A 20-year-old student has been convicted of killing a pensioner after assaulting him in his Sutton Coldfield home in December last year.
Rhys Reynolds was found guilty of the manslaughter of 72-year-old Tony McCorry at Birmingham Crown Court today (14 Oct).
The jury heard that 20-year-old Reynolds, from Landswood Close, Kingstanding, met Mr McCorry in his local pub in Boldmere on 10 December, where the elderly man used to enjoy a few pints. Having mislaid his walking stick and unsteady on his feet, Mr McCorry accepted the university student’s offer to help him home after a chance meeting as the pub was closing.
However less than half an hour later Mr McCorry lay dying on his bedroom floor with serious injuries to his head, neck and chest.
At the same time Reynolds called a number of friends to ask them to cover for him, but in spite of advice from them, Reynolds refused to call an ambulance. It was almost two hours later when one friend tracked Reynolds via his ‘Snapchat’ account to Mr McCorry’s home that the alarm was raised.
When paramedics arrived, Reynolds claimed to be a relative and suggested that Mr McCorry had fallen, but sadly, despite the best efforts of medical staff, Mr McCorry had succumbed to a heart attack and nothing could be done to save him.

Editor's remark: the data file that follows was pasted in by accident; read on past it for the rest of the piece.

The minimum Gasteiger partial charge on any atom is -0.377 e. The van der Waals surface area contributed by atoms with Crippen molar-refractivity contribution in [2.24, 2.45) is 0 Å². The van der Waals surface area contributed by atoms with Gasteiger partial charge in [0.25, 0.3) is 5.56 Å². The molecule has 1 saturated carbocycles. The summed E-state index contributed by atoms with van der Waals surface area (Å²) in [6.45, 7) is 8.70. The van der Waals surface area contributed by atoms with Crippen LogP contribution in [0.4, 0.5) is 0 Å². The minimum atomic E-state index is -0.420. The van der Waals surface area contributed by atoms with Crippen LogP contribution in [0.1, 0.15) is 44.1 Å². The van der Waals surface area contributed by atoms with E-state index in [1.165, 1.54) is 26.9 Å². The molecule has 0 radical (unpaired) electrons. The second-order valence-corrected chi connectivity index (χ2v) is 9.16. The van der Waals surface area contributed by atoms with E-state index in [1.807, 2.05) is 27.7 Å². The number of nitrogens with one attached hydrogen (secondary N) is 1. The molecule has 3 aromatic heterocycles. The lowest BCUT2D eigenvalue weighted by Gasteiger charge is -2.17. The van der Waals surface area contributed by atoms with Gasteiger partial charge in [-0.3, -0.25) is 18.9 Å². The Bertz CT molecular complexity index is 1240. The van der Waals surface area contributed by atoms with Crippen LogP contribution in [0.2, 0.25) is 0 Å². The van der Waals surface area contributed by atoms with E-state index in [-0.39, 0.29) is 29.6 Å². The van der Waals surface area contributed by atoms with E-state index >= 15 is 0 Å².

At court Reynolds’ credibility was brought into question when the prosecuting barrister, Richard Atkins QC, highlighted up to 24 different accounts which the drama student had given of how Mr McCorry came by his injuries.
Initially Reynolds claimed that Mr McCorry had fallen down the stairs and, in an earlier telephone call, Reynolds attempted to convince one of his friends that he was being held against his will and said: ‘Why is he doing this to me?’ and ‘Make him stop.’ but the evidence demonstrated that Mr McCorry was already incapacitated by this point.
Reynolds later went on to claim that he was attacked by the 72-year-old and had struck Mr McCorry in self-defence.
However, Forensic Pathologist, Dr Biedryzycki informed the court of several sites of injury including multiple fractures to Mr McCorry’s larynx with the most likely cause being forceful neck compression.
Ultimately the jury followed the evidence, rejecting Reynolds’ version of events and returned a verdict of manslaughter.
Detective Sergeant Rory Juss, from the force’s homicide unit, said: “Sadly today’s verdict will not bring Mr McCorry back.
“He leaves behind two sons and eight grandchildren who continue to grieve his loss. I hope today’s conviction will help them come to terms with his death.”
Reynolds will be sentenced on 27 November.
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